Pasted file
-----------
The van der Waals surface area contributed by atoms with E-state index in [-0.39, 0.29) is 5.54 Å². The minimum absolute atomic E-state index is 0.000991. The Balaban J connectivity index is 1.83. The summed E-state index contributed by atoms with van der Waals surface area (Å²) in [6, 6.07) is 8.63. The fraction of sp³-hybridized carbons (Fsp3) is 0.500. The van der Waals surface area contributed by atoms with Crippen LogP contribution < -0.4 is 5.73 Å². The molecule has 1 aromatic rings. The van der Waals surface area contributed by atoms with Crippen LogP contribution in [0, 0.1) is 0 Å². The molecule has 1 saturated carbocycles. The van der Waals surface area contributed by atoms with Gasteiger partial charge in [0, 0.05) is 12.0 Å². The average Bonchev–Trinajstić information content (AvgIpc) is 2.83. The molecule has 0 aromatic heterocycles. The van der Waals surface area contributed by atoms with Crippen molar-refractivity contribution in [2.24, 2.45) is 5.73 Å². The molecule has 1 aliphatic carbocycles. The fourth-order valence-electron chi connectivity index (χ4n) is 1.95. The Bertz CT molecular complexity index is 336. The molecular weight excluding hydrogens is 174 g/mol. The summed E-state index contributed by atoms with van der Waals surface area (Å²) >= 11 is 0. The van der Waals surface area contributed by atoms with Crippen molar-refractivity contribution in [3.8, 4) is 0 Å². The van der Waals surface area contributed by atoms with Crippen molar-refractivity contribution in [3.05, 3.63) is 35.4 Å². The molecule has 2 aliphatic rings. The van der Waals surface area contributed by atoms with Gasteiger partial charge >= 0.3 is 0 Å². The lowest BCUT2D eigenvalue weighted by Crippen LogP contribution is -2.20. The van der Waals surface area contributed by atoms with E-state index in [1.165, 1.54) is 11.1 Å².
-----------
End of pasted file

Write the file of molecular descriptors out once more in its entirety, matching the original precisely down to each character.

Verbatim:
The van der Waals surface area contributed by atoms with E-state index in [-0.39, 0.29) is 5.54 Å². The minimum absolute atomic E-state index is 0.000991. The Balaban J connectivity index is 1.83. The summed E-state index contributed by atoms with van der Waals surface area (Å²) in [6, 6.07) is 8.63. The fraction of sp³-hybridized carbons (Fsp3) is 0.500. The van der Waals surface area contributed by atoms with Crippen LogP contribution < -0.4 is 5.73 Å². The molecule has 1 aromatic rings. The van der Waals surface area contributed by atoms with Crippen LogP contribution in [0, 0.1) is 0 Å². The molecule has 1 saturated carbocycles. The van der Waals surface area contributed by atoms with Gasteiger partial charge in [0, 0.05) is 12.0 Å². The average Bonchev–Trinajstić information content (AvgIpc) is 2.83. The molecule has 0 aromatic heterocycles. The van der Waals surface area contributed by atoms with Crippen molar-refractivity contribution in [2.24, 2.45) is 5.73 Å². The molecule has 1 aliphatic carbocycles. The fourth-order valence-electron chi connectivity index (χ4n) is 1.95. The Bertz CT molecular complexity index is 336. The molecular weight excluding hydrogens is 174 g/mol. The summed E-state index contributed by atoms with van der Waals surface area (Å²) >= 11 is 0. The van der Waals surface area contributed by atoms with Crippen molar-refractivity contribution in [3.8, 4) is 0 Å². The van der Waals surface area contributed by atoms with Crippen molar-refractivity contribution in [3.05, 3.63) is 35.4 Å². The molecule has 2 aliphatic rings. The van der Waals surface area contributed by atoms with Gasteiger partial charge >= 0.3 is 0 Å². The lowest BCUT2D eigenvalue weighted by Crippen LogP contribution is -2.20. The van der Waals surface area contributed by atoms with E-state index in [1.165, 1.54) is 11.1 Å².